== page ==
Socialist leader Yiorgos Papandreou will be Greece's next prime minister. His party, Pasok, won 43.92 percent of the vote and 160 seats in parliament, comfortably avoiding the need to form a coalition. He defeated his conservative rival, Kostas Karamanlis, by an astounding margin of just over ten percentage points. Looking devastated, Karamanlis conceded and resigned from the conservative party leadership.
The political challenge for Papandreou is threefold: to balance the budget and pay down the national debt; to make the economy more competitive and reverse the high trade imbalance; and to introduce greater transparency, accountability and meritocracy in public life. He has promised to do it all. Difficult though they are, the tasks cannot be separated because lack of progress in one area would undermine the others.
Papandreou has made strident commitments to transparency (promising to publish all his ministers' acts online) and competitiveness (envisioning a new industry in renewable energy sources and cutting red tape). But such growth-promoting measures are long-term, particularly in the current global crisis, and Papandreou will face an immediate cashflow problem he has not addressed convincingly.
Greece's budget deficit is forecast to be at least six percent this year and remain high in 2010. Papandreou has committed to balancing the budget in three years. Even if he wins an extension, international monitors believe that spending cuts are necessary. In contrast to conservative New Democracy, Papandreou has downplayed the need for those cuts. Yet fiscal discipline is a much higher real priority than it sounded in election rallies.
This is because every euro of income tax currently raised from individuals and corporations (supposed to be approximately 12 billion euros this year) services our public national debt, now estimated at 280 billion euros. In an economy that breaks even, we could argue about how best to spend our resources. But in an economy that absorbs all income taxes refinancing itself every year, most economists feel that we ought to be talking about reducing the cost of government. Otherwise, we may simply be unable to continue to fund our current range of political choices through borrowing.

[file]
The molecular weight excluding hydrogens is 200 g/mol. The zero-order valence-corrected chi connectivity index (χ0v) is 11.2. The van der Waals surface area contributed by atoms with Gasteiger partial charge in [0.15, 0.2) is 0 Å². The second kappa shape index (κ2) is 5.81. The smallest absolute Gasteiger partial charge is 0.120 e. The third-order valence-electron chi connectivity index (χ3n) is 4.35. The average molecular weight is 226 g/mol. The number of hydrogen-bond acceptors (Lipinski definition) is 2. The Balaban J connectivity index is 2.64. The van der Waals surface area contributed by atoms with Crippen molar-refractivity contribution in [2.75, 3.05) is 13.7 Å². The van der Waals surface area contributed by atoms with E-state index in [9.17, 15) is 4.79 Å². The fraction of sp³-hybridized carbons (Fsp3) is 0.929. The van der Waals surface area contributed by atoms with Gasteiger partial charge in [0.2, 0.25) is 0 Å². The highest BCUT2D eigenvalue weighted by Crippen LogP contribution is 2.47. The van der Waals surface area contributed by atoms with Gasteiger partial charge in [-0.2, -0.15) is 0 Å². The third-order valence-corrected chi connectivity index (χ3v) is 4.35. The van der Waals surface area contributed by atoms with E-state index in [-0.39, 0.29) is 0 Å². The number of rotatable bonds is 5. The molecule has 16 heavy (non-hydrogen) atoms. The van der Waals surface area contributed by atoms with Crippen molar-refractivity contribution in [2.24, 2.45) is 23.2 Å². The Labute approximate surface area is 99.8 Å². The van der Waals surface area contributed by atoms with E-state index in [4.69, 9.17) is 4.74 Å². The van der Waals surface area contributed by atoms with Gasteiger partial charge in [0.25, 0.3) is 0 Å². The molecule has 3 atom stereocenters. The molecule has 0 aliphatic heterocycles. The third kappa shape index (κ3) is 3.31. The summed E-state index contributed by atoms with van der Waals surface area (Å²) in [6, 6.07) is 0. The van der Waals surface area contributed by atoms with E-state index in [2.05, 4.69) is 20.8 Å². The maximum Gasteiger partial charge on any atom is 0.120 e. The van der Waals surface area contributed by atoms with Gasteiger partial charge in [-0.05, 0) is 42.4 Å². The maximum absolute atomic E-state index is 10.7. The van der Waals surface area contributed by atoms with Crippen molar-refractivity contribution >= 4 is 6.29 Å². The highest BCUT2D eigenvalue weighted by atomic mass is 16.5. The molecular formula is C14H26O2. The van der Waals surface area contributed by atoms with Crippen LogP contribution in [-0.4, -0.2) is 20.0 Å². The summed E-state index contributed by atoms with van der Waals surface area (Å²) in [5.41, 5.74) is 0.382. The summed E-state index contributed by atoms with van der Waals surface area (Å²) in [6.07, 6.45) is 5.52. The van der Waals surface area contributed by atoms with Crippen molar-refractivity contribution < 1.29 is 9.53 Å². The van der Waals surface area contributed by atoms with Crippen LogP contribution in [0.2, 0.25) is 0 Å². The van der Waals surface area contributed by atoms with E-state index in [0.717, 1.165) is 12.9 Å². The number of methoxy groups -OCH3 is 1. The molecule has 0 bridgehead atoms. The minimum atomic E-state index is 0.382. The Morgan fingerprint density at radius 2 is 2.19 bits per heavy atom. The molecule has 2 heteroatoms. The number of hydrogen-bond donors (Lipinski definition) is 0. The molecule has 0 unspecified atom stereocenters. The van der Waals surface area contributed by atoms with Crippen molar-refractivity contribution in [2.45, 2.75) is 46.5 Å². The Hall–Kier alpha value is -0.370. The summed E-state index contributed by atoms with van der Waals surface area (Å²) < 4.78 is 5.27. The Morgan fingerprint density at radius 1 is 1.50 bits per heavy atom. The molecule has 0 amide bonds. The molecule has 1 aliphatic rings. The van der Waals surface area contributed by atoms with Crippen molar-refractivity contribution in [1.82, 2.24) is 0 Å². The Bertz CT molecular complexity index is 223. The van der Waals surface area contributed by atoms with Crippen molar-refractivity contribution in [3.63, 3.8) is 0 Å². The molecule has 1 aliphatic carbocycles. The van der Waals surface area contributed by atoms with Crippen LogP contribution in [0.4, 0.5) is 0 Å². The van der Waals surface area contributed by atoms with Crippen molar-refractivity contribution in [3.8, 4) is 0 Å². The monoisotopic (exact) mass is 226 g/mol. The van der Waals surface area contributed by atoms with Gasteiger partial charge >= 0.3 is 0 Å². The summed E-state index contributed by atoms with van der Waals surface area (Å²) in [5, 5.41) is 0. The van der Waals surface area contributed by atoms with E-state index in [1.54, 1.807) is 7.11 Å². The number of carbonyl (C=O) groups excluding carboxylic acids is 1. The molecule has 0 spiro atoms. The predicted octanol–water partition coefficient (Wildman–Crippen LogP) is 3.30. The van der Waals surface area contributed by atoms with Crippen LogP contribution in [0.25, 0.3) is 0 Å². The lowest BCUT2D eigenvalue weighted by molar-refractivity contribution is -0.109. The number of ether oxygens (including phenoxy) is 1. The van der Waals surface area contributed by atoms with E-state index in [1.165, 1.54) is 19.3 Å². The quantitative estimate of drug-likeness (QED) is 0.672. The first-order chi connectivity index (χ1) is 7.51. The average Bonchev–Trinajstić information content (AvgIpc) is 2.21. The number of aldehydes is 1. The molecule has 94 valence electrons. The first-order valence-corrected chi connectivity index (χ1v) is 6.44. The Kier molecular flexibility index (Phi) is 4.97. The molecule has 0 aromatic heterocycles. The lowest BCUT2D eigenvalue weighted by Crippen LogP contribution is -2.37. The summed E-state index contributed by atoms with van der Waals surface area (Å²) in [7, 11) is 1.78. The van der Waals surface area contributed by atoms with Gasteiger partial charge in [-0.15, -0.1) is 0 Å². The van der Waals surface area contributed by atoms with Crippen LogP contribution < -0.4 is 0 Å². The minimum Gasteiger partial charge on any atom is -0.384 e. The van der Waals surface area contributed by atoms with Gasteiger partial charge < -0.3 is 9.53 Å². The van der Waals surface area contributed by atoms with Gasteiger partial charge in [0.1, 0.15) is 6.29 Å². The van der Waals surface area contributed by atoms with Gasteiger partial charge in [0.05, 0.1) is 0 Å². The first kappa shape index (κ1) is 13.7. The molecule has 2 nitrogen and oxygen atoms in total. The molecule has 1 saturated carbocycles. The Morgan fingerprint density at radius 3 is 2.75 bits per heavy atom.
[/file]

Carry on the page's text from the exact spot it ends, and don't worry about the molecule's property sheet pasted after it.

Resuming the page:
As Greece's central banker, Yiorgos Provopoulos, put it last April, no economy ever achieved sustainable growth on the basis of high debt because any gains tend to be undermined by the cost of servicing that debt.
So far we have been able to borrow on the strength of high growth (3.8 percent a year, on average, over the last 13 years). But that growth is unsustainable. According to international monitors, our economy is set to shrink by between 1.25 percent and 1.7 percent this year – and those forecasts could worsen when the European Commission delivers its forecast for the 27 EU economies in late October. The drop in growth is partly a result of the international recession (affecting Greece's key tourism and shipping industries) and partly due to structural weakness. For the past decade European Union handouts and consumer spending based on loans have helped drive us forward. The EU will cut its handouts to Greece in 2013, and the credit boom is over. We have enjoyed this prosperity without building a new future.
So with existing growth falling and Papandreou's new growth likely to take a while, economists on both sides of the political spectrum agree that some fiscal discipline is needed to close the gap. The International Monetary Fund (IMF) and the Organisation for European Cooperation and Development (OECD) both think it is time for the Greek state to employ fewer people. As underwriter of the country's 13 major pension funds, more and more of which have started to go bankrupt in the last decade, the IMF and OECD also think we should reform entitlements to fit resources. These two expenditures - social security and the public payroll - claim two thirds of public spending, says the IMF.